Department of Computer Science and Automation Department of Computer Science and Automation, IISc, Bangalore, India Indian Institute of Science
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UPCOMING SEMINARS

Series: Department Seminar
Title: Two unsolved problems:Birkhoff–von Neumann graphs and PM-compact graphs

  • Speaker: Dr. Nishad Kothari
                   Postdoctoral Researcher
                   Institute of Computing
                   University of Campinas (UNICAMP)
                   Brazil
  • Date and Time: Friday, February 08, 2019, 11:00 AM
  • Venue: CSA Seminar Hall (Room No. 254, First Floor)

Abstract
A well-studied ob ject in combinatorial optimization is the perfect matching polytope of a graph G — the convex hull of the incidence vectors of all perfect matchings of G. In any such investigation, one may assume that G is matching covered — that is, G is a connected graph (on at least two vertices) and each edge of G lies in some perfect matching.

A graph G is Birkhoff–von Neumann if its perfect matching polytope is characterized solely by non-negativity and degree constraints. A result of Balas (1981) implies that G is Birkhoff–von Neumann if and only if G does not contain a pair of vertex-disjoint odd cycles ( C1 , C2) such that G − V( C1) − V( C2) has a perfect matching. It follows immediately that the corresponding decision problem is in co-NP. However, it is not known to be in NP. The problem is in P if the input graph is planar — due to a result of Carvalho, Lucchesi and Murty (2004). More recently, in a joint work with these three authors, we have shown that this problem is equivalent to the seemingly unrelated problem of deciding whether a given graph is ‘prism-free’.

The combinatorial diameter of a polytope is the diameter of its 1-skeleton graph. A graph G is PM-compact if the combinatorial diameter of its perfect matching polytope equals one. A result of Chv´atal (1975) implies that G is PM-compact if and only if G does not contain a pair of vertex-disjoint even cycles ( C1 , C2) such that G − V( C1) − V( C2) has a perfect matching. Once again the corresponding decision problem is in co-NP, but it is not known to be in NP. The problem is in P if the input graph is bipartite or is ‘near-bipartite’ — due to results of Wang, Lin, Carvalho, Lucchesi, Sanjith and Little (2013).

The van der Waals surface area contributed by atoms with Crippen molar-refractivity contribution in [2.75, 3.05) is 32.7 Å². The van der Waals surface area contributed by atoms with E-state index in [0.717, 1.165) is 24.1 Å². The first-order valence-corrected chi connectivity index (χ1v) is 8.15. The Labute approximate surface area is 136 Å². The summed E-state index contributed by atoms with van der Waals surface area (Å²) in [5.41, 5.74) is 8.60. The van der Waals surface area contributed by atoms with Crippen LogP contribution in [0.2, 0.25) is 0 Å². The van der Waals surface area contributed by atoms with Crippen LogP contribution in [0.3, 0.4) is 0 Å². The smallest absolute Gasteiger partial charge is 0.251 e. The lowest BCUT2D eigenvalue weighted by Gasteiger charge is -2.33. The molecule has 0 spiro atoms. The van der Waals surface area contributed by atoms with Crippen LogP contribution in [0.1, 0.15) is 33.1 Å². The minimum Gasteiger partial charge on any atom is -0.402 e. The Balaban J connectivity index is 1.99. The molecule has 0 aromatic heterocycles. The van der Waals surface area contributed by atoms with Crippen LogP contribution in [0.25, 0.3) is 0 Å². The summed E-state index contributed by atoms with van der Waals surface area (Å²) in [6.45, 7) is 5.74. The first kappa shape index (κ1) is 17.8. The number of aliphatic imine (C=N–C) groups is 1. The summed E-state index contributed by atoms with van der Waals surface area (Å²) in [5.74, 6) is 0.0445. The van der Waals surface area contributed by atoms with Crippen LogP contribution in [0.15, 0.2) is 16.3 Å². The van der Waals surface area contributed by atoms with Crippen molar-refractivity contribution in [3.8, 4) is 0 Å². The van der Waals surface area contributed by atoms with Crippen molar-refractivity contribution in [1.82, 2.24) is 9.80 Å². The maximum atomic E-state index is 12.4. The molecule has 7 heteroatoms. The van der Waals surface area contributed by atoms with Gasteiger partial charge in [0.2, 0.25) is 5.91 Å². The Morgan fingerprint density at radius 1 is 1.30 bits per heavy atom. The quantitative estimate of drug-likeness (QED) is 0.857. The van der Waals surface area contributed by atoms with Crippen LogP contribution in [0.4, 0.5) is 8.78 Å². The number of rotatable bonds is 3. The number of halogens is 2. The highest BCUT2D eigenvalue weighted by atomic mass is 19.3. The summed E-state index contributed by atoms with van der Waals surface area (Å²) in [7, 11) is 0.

Recently, in a joint work with Marcelo H. de Carvalho, Xiumei Wang and Yixun Lin, we considered the “intersection” of the aforementioned problems. We give a complete characterization of matching covered graphs that are Birkhoff–von Neumann as well as PM-compact. Thus the corresponding decision problem is in P.

I will discuss the two problems, and our recent results mentioned above. The talk will be mostly self-contained. I will assume only basic knowledge of graph theory. I will perhaps not present any lengthy proofs. For more details, see: https://arxiv.org/abs/1807.07339 and https://epubs.siam.org/doi/abs/10.1137/17M1138704.

Speaker Bio:
Nishad Kothari is a postdoctoral researcher at the Institute of Computing, University of Campinas (UNICAMP), Brazil. His research is in structural graph theory and combinatorial optimization --- with a focus on Matching Theory and Pfaffian Orientations. Prior to this, he was a postdoctoral researcher at the Faculty of Mathematics, University of Vienna, Austria. He completed his PhD from the Department of Combinatorics and Optimization at the University of Waterloo (Canada) under the supervision of Joseph Cheriyan and U. S. R. Murty, and before that he completed his Masters degree in Computer Science from Georgia Tech (USA).

Host Faculty: Dr. Anand Louis

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Series: M.Tech (Research) Thesis Defense
Title: Guarding Terrain using k watchtowers

  • Speaker: Mr. Nitesh Tripathi
                   M.Tech. (Research) Student
                   Dept. of CSA
                   IISc
  • Faculty Advisor: Prof. Sunil L Chandran
  • Date and Time: Tuesday, January 29, 2019, 11:15 AM
  • Venue: CSA Seminar Hall (Room No. 254, First Floor)

Abstract
The discrete k-watchtower problem for a polyhedral terrain T in 3D with n vertices is to find k vertical segments, called watchtowers, of smallest height, whose bottom end-points (bases) lie on some vertices of T , and every point of T is visible from the top end-point (tip) of at least one of those watchtowers. In other words, we have to find k watchtowers whose bottom end-points (bases) lie on some vertices of T , such that every point of T is visible from the tip of at least one watchtower and the maximum height among these k watchtowers is minimized. In 1997, Zhu gave an algorithm for this problem when k = 1 with running time O(n log n). In 2010, Agrawal et al. proposed a polynomial time algorithm using parametric search technique for this problem with k = 2. Surprisingly, no result is known for the problem when k > 2. In this thesis, we briefly describe above mentioned algorithmic approaches of Zhu and Agarwal et al. Further, we propose an easy to implement algorithm to solve k-watchtower problem in 3D for a fixed constant k. Our algorithm does not use parametric search and it’s running time is polynomial in n.

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Series: Ph.D. Thesis Defense